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Printed from https://www.writing.com/main/view_item/item_id/1093066-Letter-from-a-Ghost
by Dave
Rated: 13+ · Short Story · Ghost · #1093066
The ghost speaks his mind.
To the Editor, Daily Gazette:

I feel compelled to respond to the letter you published in last week’s paper portraying the crew of the Confederate submarine H. L. Hunley as a bunch of “hoodlums and terrorists.”

Lt. George Dixon and his crew of eight, of which I was a proud member, were brave and dedicated men. We were all well aware of the unfortunate results of prior attempts to execute the desperate enterprise on which we were about to embark. Twice before the little submarine had been sunk, and the crew drowned by careless handling. Each time, the submarine was dredged up, and the grisly task of extricating the crew from their watery coffin effectuated with much grief and revulsion. The bodies were grappled together in all manner of tortuous postures in a grotesque danse macabre. Bloated carcasses had to be dismembered for extraction. Blackened faces reflected their torment and despair as they struggled to escape their watery grave. The submarine had acquired the reputation of being an underwater death trap.

You may ask why anyone would embark on such a dangerous mission. Some of the men were ardent believers in the cause while others simply craved adventure. As for me, I wanted the reward money to provide a nest egg for me and my lovely Becky to settle down and raise a family after the war.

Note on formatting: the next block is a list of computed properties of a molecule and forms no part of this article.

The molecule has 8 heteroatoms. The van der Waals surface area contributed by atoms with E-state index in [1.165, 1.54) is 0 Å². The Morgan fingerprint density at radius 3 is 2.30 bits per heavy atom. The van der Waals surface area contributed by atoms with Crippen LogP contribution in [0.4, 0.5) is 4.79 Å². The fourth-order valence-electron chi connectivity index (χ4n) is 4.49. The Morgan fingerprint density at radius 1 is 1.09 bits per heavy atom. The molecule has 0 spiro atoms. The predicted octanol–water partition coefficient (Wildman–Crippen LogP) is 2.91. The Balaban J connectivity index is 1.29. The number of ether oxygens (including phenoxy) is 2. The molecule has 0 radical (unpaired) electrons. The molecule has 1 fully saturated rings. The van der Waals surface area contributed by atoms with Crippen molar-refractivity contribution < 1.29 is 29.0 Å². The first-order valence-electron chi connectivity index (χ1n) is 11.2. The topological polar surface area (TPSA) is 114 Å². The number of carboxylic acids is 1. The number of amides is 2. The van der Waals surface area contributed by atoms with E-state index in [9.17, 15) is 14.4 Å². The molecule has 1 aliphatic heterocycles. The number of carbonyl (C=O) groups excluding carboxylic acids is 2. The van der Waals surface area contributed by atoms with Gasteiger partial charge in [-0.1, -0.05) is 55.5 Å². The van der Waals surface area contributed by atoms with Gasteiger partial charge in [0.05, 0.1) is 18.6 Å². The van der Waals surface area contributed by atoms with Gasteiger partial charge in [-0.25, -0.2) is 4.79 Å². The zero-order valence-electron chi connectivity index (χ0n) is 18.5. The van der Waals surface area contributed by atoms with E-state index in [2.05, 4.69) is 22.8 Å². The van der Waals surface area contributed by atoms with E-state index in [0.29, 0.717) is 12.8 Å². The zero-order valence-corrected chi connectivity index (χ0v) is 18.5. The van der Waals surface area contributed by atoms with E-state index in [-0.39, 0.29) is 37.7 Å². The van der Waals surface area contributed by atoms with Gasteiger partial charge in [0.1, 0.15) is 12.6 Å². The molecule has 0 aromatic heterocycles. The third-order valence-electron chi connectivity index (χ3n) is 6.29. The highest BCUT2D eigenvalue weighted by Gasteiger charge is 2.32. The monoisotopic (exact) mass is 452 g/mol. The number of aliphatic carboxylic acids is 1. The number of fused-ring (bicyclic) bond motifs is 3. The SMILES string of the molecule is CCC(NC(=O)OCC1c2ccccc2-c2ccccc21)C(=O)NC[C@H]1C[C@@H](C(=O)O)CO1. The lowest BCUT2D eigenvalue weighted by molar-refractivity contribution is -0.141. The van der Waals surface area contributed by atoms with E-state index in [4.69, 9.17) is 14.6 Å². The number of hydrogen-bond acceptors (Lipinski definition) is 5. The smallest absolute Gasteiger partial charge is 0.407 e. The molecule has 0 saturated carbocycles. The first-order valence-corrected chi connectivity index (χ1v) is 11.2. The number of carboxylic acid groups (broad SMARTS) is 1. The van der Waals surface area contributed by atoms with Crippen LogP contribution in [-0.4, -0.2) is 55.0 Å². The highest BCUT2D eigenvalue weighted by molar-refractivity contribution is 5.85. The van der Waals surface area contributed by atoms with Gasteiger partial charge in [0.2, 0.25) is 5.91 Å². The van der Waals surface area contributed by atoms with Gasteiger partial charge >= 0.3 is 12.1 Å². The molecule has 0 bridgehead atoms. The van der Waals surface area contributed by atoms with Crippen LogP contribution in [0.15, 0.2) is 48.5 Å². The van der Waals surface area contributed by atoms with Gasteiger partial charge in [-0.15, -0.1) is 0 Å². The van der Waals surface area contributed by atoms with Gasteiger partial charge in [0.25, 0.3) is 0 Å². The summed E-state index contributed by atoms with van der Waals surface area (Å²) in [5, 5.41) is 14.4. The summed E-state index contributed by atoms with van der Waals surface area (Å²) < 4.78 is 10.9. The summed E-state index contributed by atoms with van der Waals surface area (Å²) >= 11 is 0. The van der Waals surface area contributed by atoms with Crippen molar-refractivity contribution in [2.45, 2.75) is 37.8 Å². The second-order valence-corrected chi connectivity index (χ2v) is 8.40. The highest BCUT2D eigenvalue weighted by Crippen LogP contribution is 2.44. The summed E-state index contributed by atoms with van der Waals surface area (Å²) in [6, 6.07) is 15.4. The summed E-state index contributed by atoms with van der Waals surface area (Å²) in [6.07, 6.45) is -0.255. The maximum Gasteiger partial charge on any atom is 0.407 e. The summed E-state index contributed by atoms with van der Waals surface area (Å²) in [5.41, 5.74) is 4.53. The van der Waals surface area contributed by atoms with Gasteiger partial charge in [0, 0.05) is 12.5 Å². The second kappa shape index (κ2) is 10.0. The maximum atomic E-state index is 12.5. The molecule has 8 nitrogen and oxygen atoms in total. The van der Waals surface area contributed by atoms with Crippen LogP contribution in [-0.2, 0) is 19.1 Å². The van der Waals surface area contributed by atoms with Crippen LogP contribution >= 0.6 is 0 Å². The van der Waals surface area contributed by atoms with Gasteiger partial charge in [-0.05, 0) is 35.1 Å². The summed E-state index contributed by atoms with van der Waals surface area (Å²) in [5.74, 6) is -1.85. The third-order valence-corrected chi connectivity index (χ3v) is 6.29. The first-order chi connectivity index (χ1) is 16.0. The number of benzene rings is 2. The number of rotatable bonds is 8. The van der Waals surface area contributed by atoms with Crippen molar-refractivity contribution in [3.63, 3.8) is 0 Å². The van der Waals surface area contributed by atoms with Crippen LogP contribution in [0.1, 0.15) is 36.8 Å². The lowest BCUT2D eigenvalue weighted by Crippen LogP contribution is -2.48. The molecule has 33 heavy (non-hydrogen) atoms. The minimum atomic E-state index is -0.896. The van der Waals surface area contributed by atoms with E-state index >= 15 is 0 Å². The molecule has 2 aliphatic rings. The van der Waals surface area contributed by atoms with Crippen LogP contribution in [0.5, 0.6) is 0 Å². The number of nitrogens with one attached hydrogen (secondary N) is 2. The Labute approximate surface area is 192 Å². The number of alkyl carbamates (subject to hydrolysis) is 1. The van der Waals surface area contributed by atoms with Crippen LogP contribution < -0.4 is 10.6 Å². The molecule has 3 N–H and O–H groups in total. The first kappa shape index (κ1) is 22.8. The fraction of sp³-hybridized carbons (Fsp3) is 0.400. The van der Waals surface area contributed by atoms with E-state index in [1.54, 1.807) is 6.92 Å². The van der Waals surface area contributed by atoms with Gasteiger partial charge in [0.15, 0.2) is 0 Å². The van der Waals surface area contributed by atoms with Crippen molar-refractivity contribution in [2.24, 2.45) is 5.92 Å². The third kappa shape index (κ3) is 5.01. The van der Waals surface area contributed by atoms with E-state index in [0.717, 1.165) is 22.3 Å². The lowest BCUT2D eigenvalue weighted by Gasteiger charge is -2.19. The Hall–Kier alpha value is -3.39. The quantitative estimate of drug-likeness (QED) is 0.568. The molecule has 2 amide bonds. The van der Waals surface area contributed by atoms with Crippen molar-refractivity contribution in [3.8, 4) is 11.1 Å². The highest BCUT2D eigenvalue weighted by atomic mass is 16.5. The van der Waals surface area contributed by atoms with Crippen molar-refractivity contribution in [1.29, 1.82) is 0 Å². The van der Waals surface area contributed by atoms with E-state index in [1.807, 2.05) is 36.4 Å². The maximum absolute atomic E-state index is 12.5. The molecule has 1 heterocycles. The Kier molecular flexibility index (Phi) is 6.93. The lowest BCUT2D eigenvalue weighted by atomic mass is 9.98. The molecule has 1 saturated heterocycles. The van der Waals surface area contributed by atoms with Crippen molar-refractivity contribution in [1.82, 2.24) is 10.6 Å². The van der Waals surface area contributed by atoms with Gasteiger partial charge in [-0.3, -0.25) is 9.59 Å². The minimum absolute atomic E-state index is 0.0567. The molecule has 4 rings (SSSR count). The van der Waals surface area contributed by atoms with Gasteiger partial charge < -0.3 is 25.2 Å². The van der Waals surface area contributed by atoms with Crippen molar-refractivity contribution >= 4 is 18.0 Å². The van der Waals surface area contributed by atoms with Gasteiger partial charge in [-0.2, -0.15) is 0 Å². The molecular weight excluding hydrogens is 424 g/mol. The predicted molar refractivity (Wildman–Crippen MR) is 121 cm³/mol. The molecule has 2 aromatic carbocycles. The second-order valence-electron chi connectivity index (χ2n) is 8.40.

While the winter weather churned the ocean into seas too heavy to mount an attack by the little submarine, we spent weeks of practice maneuvering the submarine with its hand-cranked propulsion system in the calm backwaters of Sullivan’s Island, testing the submarine’s performance, the operating procedures, and our endurance. Turning that heavy iron crankshaft for hours while wedged shoulder to shoulder sitting on a wooden bench in that dark, cold, cramped hull was demanding work indeed.

At night, Lt. Dixon would lay in the sea grass on the sand dunes observing the enemy warships as they took up their positions for the night to intercept any vessel that might attempt to breach the blockade of Charleston, South Carolina. Night after night he watched the Union sloop-of-war USS Housatonic riding in heavy seas as it guarded Rattlesnake Shoals, only four miles off the coast of Sullivan’s Island against blockade runners. He could see members of the crew, who had been warned about the existence of the “infernal diving torpedo,“ trying to sleep on the cold deck around their loaded cannons as lookouts strained their eyes and raised the alarm at the sight of any driftwood on the water or the sounds of porpoises surfacing for air. The smoke furling from the warship’s stacks told him that sweaty sailors in the engine room were shoveling coal to keep the furnaces stoked and fired so she could move at a moment’s notice. The crew below decks who were not on watch probably spent many sleepless nights under the threat of being hurled from their hammocks at any second and scrambling through cold rising sea water to the nearest hatch.